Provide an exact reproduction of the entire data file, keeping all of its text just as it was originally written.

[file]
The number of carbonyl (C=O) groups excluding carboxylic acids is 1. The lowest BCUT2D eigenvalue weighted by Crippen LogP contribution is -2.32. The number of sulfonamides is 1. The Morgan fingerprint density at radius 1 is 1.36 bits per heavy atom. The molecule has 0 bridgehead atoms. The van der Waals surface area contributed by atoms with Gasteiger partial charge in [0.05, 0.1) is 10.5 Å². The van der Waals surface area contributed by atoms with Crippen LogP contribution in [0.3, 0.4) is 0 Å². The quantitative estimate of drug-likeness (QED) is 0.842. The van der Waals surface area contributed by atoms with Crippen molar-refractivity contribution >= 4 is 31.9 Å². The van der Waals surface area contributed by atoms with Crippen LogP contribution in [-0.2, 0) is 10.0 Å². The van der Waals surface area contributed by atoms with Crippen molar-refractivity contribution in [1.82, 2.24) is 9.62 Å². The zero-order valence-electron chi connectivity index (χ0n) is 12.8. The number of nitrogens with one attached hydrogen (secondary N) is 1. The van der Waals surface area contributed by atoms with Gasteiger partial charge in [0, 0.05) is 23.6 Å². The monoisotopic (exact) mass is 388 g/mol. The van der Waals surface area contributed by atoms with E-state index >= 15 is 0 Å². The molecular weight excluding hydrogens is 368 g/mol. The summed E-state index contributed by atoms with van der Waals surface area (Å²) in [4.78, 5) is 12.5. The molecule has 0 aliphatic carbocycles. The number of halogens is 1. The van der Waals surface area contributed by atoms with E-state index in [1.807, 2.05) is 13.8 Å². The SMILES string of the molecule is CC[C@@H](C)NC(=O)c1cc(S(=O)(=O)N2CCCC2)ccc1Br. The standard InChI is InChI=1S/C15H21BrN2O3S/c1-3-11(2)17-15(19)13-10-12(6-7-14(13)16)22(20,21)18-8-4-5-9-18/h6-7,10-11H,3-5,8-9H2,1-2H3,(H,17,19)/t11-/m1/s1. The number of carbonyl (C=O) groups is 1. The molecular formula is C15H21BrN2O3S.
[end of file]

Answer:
The number of carbonyl (C=O) groups excluding carboxylic acids is 1. The lowest BCUT2D eigenvalue weighted by Crippen LogP contribution is -2.32. The number of sulfonamides is 1. The Morgan fingerprint density at radius 1 is 1.36 bits per heavy atom. The molecule has 0 bridgehead atoms. The van der Waals surface area contributed by atoms with Gasteiger partial charge in [0.05, 0.1) is 10.5 Å². The van der Waals surface area contributed by atoms with Crippen LogP contribution in [0.3, 0.4) is 0 Å². The quantitative estimate of drug-likeness (QED) is 0.842. The van der Waals surface area contributed by atoms with Crippen molar-refractivity contribution >= 4 is 31.9 Å². The van der Waals surface area contributed by atoms with Crippen LogP contribution in [-0.2, 0) is 10.0 Å². The van der Waals surface area contributed by atoms with Crippen molar-refractivity contribution in [1.82, 2.24) is 9.62 Å². The zero-order valence-electron chi connectivity index (χ0n) is 12.8. The number of nitrogens with one attached hydrogen (secondary N) is 1. The van der Waals surface area contributed by atoms with Gasteiger partial charge in [0, 0.05) is 23.6 Å². The monoisotopic (exact) mass is 388 g/mol. The van der Waals surface area contributed by atoms with E-state index >= 15 is 0 Å². The molecular weight excluding hydrogens is 368 g/mol. The summed E-state index contributed by atoms with van der Waals surface area (Å²) in [4.78, 5) is 12.5. The molecule has 0 aliphatic carbocycles. The number of halogens is 1. The van der Waals surface area contributed by atoms with E-state index in [1.807, 2.05) is 13.8 Å². The SMILES string of the molecule is CC[C@@H](C)NC(=O)c1cc(S(=O)(=O)N2CCCC2)ccc1Br. The standard InChI is InChI=1S/C15H21BrN2O3S/c1-3-11(2)17-15(19)13-10-12(6-7-14(13)16)22(20,21)18-8-4-5-9-18/h6-7,10-11H,3-5,8-9H2,1-2H3,(H,17,19)/t11-/m1/s1. The number of carbonyl (C=O) groups is 1. The molecular formula is C15H21BrN2O3S.